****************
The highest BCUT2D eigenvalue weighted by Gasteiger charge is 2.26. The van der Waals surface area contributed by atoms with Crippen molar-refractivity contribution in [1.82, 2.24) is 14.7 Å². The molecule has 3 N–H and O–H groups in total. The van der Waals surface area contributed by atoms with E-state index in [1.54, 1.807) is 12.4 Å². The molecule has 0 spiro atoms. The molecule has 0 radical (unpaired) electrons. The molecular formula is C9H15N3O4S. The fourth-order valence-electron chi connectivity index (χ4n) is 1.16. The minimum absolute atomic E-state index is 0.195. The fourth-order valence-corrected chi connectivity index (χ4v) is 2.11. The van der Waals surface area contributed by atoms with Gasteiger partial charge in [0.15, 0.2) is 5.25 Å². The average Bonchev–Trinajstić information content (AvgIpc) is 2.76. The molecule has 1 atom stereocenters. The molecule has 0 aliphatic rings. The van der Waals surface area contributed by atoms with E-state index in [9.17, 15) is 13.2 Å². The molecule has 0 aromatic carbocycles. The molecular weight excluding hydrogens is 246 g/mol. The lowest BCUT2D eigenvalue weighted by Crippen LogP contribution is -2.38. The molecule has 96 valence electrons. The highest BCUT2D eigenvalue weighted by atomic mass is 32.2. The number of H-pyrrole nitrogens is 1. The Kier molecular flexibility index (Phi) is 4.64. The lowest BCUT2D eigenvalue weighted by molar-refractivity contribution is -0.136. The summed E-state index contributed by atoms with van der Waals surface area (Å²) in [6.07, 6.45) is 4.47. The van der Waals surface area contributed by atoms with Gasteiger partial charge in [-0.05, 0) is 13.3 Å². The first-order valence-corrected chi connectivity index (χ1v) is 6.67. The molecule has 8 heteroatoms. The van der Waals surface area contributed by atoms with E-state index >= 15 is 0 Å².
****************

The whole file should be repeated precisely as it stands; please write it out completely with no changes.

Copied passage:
The highest BCUT2D eigenvalue weighted by Gasteiger charge is 2.26. The van der Waals surface area contributed by atoms with Crippen molar-refractivity contribution in [1.82, 2.24) is 14.7 Å². The molecule has 3 N–H and O–H groups in total. The van der Waals surface area contributed by atoms with E-state index in [1.54, 1.807) is 12.4 Å². The molecule has 0 spiro atoms. The molecule has 0 radical (unpaired) electrons. The molecular formula is C9H15N3O4S. The fourth-order valence-electron chi connectivity index (χ4n) is 1.16. The minimum absolute atomic E-state index is 0.195. The fourth-order valence-corrected chi connectivity index (χ4v) is 2.11. The van der Waals surface area contributed by atoms with Gasteiger partial charge in [0.15, 0.2) is 5.25 Å². The average Bonchev–Trinajstić information content (AvgIpc) is 2.76. The molecule has 1 atom stereocenters. The molecule has 0 aliphatic rings. The van der Waals surface area contributed by atoms with E-state index in [9.17, 15) is 13.2 Å². The molecule has 0 aromatic carbocycles. The molecular weight excluding hydrogens is 246 g/mol. The lowest BCUT2D eigenvalue weighted by Crippen LogP contribution is -2.38. The molecule has 96 valence electrons. The highest BCUT2D eigenvalue weighted by atomic mass is 32.2. The number of H-pyrrole nitrogens is 1. The Kier molecular flexibility index (Phi) is 4.64. The lowest BCUT2D eigenvalue weighted by molar-refractivity contribution is -0.136. The summed E-state index contributed by atoms with van der Waals surface area (Å²) in [6.07, 6.45) is 4.47. The van der Waals surface area contributed by atoms with Gasteiger partial charge in [-0.05, 0) is 13.3 Å². The first-order valence-corrected chi connectivity index (χ1v) is 6.67. The molecule has 8 heteroatoms. The van der Waals surface area contributed by atoms with E-state index >= 15 is 0 Å².